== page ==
Parents must think outside the TV box

A growing body of research suggests TV-watching for under threes hinders their brain development and prevents them from developing an active imagination.

JUGGLING children, household needs and work and can be challenging. Sometimes you just have to make dinner or answer the phone — and this is where the TV can come in handy. However, researchers point out that TV viewing is not good for developing minds, especially very young children.

Aric Sigman, a psychologist and biologist based in Britain is the author of Remotely Controlled: How Television is Damaging Our Lives (Vermilion).

He says there are growing medical concerns about children under three watching TV as this is the time in their lives when they are experiencing most brain development.

“What they are exposed to affects the shape, size and function of their brains,” he says.

“All the research says no TV for children under three, as little as possible up to the age of seven and from ages five to 12 only suitable TV with supervision,” says parenting expert Sheila O’Malley.

“TV is highly addictive and difficult to turn off. Habits established in childhood are there for life,” she says.

So what exactly is it about watching TV that is harmful to children?

“The thing that is doing the damage is the movement on screen,” says Dr Sigman.

“Damage occurs irrespective of whether children are watching educational programmes or tacky advertising - it’s the medium rather than the message, although the message can cause other problems like a child who wants to eat the fast food he sees advertised,” he says.

Editing speeds are faster than in the past. There are now more zooms, pans, singing, dancing, colour, movement and novelty in children’s TV programmes.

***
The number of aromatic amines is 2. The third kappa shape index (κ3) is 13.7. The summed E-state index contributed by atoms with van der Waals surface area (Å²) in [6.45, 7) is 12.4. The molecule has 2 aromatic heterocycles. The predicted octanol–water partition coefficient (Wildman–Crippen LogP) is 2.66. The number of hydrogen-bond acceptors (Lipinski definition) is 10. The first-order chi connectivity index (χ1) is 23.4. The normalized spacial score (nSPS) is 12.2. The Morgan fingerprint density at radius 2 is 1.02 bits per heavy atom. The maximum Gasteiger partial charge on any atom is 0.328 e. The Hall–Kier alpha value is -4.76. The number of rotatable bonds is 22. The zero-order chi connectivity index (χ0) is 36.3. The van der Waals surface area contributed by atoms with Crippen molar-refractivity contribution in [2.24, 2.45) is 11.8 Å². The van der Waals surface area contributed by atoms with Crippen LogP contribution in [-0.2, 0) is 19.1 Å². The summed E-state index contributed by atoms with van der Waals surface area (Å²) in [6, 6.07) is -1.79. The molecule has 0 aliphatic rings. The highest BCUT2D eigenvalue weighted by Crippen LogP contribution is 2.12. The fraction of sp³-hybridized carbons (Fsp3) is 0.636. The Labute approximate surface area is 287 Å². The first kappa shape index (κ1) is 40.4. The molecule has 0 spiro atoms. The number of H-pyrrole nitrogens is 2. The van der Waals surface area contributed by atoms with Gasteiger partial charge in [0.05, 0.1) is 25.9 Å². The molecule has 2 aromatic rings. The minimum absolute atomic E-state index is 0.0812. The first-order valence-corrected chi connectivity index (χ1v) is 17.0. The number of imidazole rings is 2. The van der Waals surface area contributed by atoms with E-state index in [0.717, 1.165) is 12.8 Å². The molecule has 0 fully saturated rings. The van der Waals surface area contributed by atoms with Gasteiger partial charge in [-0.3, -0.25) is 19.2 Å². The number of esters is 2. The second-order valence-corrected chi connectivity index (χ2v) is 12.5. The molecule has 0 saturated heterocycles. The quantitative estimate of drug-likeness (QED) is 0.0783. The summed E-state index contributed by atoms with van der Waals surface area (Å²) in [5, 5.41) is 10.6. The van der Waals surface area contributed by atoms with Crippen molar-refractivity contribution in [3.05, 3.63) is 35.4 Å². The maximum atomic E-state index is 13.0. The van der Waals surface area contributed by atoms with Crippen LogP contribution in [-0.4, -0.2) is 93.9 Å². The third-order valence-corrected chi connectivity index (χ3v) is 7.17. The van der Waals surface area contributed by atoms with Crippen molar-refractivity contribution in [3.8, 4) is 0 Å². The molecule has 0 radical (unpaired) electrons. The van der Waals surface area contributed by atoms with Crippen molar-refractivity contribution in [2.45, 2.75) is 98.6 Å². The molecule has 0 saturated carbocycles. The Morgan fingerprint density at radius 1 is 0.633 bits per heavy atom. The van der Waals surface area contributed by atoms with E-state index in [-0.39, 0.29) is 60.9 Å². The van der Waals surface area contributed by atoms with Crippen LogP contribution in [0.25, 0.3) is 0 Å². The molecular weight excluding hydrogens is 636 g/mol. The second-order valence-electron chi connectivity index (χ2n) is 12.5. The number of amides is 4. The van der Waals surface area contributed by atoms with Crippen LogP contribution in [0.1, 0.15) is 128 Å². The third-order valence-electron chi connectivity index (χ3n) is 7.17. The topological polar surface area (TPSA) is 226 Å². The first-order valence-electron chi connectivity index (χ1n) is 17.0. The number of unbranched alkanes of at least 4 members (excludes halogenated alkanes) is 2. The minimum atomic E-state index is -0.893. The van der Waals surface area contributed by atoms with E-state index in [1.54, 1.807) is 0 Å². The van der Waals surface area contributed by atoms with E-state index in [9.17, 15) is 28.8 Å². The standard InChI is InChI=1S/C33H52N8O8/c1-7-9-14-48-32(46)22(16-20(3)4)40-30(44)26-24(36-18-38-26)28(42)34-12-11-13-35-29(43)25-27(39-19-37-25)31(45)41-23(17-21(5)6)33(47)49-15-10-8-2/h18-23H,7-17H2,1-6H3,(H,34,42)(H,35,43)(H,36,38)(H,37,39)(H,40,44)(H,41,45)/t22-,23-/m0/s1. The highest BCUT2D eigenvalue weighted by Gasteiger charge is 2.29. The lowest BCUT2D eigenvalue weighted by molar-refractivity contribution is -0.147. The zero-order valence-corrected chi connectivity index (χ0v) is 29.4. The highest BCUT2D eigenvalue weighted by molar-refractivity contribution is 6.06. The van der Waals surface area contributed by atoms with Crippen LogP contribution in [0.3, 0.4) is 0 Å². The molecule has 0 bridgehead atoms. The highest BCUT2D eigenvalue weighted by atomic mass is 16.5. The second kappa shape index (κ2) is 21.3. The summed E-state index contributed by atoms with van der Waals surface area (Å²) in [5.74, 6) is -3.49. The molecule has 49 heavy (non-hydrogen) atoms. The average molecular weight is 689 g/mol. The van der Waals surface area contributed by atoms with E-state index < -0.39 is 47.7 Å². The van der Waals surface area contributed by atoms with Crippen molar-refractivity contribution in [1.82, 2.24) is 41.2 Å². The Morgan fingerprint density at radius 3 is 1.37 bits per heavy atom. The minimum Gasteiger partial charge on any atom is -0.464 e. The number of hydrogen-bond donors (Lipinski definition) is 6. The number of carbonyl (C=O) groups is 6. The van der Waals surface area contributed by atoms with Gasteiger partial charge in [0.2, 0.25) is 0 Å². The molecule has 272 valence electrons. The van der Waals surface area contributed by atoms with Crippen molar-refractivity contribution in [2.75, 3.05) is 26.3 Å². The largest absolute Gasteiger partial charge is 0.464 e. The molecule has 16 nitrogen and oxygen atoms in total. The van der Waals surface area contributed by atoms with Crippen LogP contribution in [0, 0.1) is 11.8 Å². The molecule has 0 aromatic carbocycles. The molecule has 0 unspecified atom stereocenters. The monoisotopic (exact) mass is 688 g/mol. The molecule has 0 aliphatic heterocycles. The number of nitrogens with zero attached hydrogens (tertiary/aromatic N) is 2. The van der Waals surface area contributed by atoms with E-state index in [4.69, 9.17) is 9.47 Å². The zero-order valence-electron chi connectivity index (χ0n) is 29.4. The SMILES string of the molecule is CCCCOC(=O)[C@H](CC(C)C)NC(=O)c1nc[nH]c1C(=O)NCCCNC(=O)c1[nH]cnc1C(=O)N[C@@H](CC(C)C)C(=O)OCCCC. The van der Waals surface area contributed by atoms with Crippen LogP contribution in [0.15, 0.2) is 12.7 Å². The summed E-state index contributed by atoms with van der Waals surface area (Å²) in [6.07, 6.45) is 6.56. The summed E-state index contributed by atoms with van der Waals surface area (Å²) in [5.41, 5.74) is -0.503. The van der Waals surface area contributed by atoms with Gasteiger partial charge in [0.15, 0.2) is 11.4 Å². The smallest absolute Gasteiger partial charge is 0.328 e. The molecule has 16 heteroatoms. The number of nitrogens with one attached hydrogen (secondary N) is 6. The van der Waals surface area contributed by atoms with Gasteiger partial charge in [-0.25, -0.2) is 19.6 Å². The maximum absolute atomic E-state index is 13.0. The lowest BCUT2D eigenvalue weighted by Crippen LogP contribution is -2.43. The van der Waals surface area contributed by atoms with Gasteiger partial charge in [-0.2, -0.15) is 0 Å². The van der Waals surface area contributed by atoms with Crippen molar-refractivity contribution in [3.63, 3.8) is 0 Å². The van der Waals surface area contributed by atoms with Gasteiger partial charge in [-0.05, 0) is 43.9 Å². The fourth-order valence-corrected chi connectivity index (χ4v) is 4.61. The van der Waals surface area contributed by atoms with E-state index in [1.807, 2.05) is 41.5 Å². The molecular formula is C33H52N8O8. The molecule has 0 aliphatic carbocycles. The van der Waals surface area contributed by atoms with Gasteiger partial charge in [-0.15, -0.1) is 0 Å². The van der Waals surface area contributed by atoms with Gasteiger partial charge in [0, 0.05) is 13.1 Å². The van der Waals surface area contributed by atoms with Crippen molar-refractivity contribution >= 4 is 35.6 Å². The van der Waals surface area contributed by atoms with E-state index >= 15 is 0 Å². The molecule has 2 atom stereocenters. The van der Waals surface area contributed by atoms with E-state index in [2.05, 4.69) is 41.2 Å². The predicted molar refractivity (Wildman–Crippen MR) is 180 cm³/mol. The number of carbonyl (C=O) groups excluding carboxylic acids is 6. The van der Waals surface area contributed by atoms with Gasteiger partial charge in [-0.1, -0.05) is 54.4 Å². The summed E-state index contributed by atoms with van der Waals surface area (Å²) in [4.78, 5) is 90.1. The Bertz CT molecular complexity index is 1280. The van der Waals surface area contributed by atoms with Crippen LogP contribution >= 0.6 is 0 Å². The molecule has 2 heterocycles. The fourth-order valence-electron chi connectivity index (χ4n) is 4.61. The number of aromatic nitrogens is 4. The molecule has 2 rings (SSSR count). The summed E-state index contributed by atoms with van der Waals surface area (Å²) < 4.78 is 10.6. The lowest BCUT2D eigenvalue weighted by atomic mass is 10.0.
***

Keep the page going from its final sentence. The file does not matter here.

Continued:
TV, says Dr Sigman, hands over readymade images so that the brain doesn’t have to work to paint pictures with words, and this prevents children from developing an imagination.

Sheila O’Malley also has concerns. “Kids’ TV programmes can be quite violent and teach children that violence is a way to solve problems.

“A lot of the time children are watching programmes designed for adults - some of the plots of soaps for example are very extreme and not suitable for children,” she says.

While we tend to believe that children should be encouraged to view more educational programmes, Dr Sigman takes a different view.

“The term educational TV was invented by people who sell programmes. Parents should see TV as something to be rationed and controlled. They should think about how much time watching TV is acceptable and not let it happen benignly in the background,” says Dr Sigman.

“All parents know they don’t always meet their goals, but it’s important to have a yardstick. My children watch TV but I don’t kid myself that it’s good for them,” he says.

Sheila O’Malley says it’s okay to discuss what children want to watch and agree on a particular programme, channel or period of time. But it’s not good to just have it on for hours on end and moving from one programme to another.

“The number one job of a parent is to be a role model and be the change you want to see so limit your own viewing and set rules in place early,” she says.

¦ MUM’S VIEW: Parenting adviser Alison Canavan has a toddler called James. She uses Netflix Just for Kids. This new service allows families to watch child-friendly TV programmes and films with no advertising. It is available on the PS3, PC and Mac, Nintendo Wii and Apple TV.

Parents can search for their child’s favourite character, for age appropriate content and for genres such as superheroes, princesses, dinosaurs and girl power.

“I lived in the USA for years and had Netflix there,” says Alison.

“James is mad into Thomas the Tank Engine and it is great to know that he can watch his favourite programme with no commercials, and I can control what he is watching.

“It’s all about utilising TV in a positive way. I sit down with James to watch Thomas and ask him about colours and characters. It is not mindless watching.

“Before children are born you swear you won’t let them watch TV, eat sweets etc but you need them to watch it sometimes. Yet you don’t want them to be sold stuff constantly.

“Children’s TV watching is a bit of a minefield but in general it’s okay as long as you use it as a tool for learning and interaction is the key,” she says.

¦ For details about Alison Canavan’s work see:

¦ Sheila O’Malley’s website is

¦ Netflix costs €6.99 per month —


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